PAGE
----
Initially, Sulaf was very apprehensive of her family’s reactions and since her mother was deceased and her father married, convincing her elder sister was her most difficult task. She said, ‘I presented her with my wish and I tried to be as diplomatic as possible, and I convinced her after a while, which made me believe more in what I want.’ Nabeeh’s family’s reaction to his decision was not lenient at first. He said, ‘They knew that I would not let religious hurdles [keep me] from achieving what I want in life, so they accepted my decision.’ In 2014, when they were residing in a different country, they announced their engagement, and a year later they took the major and most difficult step, marriage. Sulaf said, ‘We got married with no hesitation or fear. We conducted a legal wedding by a sheikh in Turkey and Nabeeh declared that he became Muslim in front of him so that we could get married, and our marriage was blessed by a priest that is close to my husband.’ Nabeeh added, ‘We had no other choice as we could not obtain a marriage contract from Turkish courts. They demanded identification documents from Syria which I could not obtain since I was wanted by the regime. We are seeking to register our marriage in the municipality of Paris in France as any two lovers in this world and outside of any narrow categorisations.’


Although they overcame the major obstacles, the lack of an official marriage document hinders their reunion in France and prevents them from settling down together. Despite this, both sides describe their relationship as solid and they endeavour to derive the most beautiful and moral things from the two religions. Sulaf indicates that religion is not a criterion for harmony; ‘It was possible for me to marry a man of my religion without being in harmony with him.’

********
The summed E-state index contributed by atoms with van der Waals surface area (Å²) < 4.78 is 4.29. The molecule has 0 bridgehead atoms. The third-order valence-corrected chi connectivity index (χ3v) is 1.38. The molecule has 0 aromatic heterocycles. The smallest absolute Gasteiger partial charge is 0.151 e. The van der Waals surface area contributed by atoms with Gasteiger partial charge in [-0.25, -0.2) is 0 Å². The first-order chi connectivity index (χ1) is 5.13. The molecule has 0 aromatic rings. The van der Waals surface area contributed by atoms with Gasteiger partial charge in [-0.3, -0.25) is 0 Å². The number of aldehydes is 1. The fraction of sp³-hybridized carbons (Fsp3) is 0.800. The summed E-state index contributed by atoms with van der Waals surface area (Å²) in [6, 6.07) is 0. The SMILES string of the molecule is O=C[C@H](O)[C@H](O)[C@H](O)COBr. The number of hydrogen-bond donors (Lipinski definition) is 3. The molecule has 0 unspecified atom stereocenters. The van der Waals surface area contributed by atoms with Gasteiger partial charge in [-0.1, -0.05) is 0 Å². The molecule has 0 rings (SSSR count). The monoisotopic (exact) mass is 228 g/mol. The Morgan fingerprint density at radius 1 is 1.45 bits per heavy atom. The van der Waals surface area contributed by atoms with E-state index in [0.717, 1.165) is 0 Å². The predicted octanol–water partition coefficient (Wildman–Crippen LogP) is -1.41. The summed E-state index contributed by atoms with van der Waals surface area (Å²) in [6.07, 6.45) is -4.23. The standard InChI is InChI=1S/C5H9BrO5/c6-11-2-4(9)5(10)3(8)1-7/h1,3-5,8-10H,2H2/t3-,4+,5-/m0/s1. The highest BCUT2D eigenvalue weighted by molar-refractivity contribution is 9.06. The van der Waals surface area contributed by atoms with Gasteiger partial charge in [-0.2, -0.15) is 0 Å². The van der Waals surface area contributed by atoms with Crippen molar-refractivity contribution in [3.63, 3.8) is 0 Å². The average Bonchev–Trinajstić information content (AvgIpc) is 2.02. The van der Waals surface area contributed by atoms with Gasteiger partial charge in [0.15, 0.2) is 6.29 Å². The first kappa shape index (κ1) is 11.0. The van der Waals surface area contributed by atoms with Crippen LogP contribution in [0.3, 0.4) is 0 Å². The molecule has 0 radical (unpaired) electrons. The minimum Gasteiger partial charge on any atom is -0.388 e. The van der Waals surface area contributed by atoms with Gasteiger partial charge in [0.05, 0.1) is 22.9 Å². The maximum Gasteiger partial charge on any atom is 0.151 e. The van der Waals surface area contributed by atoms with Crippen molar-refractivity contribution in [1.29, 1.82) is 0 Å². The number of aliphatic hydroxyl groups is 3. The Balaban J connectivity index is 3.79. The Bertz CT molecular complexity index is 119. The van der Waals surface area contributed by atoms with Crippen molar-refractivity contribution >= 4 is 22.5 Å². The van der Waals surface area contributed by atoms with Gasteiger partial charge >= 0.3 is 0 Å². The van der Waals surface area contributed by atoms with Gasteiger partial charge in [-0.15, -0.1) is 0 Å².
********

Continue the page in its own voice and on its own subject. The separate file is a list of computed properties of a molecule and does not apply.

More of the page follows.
The difference between us is not a sufficient reason to disturb our lives


Before they moved to Germany, Yuser and Raneem were living in Aleppo, in the north of Syria, where they married in 2013 despite Raneem’s family being Sunni and Yuser’s family being Shiite. Because they were financially and psychologically stable back then, this boosted their confidence in their decision, although marriage between sects was not very common in their home city. Raneem said, ‘Once we found that our emotions and ideas were similar, we decided to get married; we did not think of confronting the society or any one.’ Raneem encountered sectarian intolerance when one of her brothers opposed her marriage. She said, ‘My brother, like many other young men, adopted ideas promoting the isolation of sects from each other. Such ideas, which are circulated by zealots, grew after the crisis in Syria and changing them has become more difficult, which made marriage among sects more complicated. However, the decision to get married for us did not require a lot of calculations. We were, like all those who are about to get married, preoccupied with securing housing and marriage costs and nothing more.’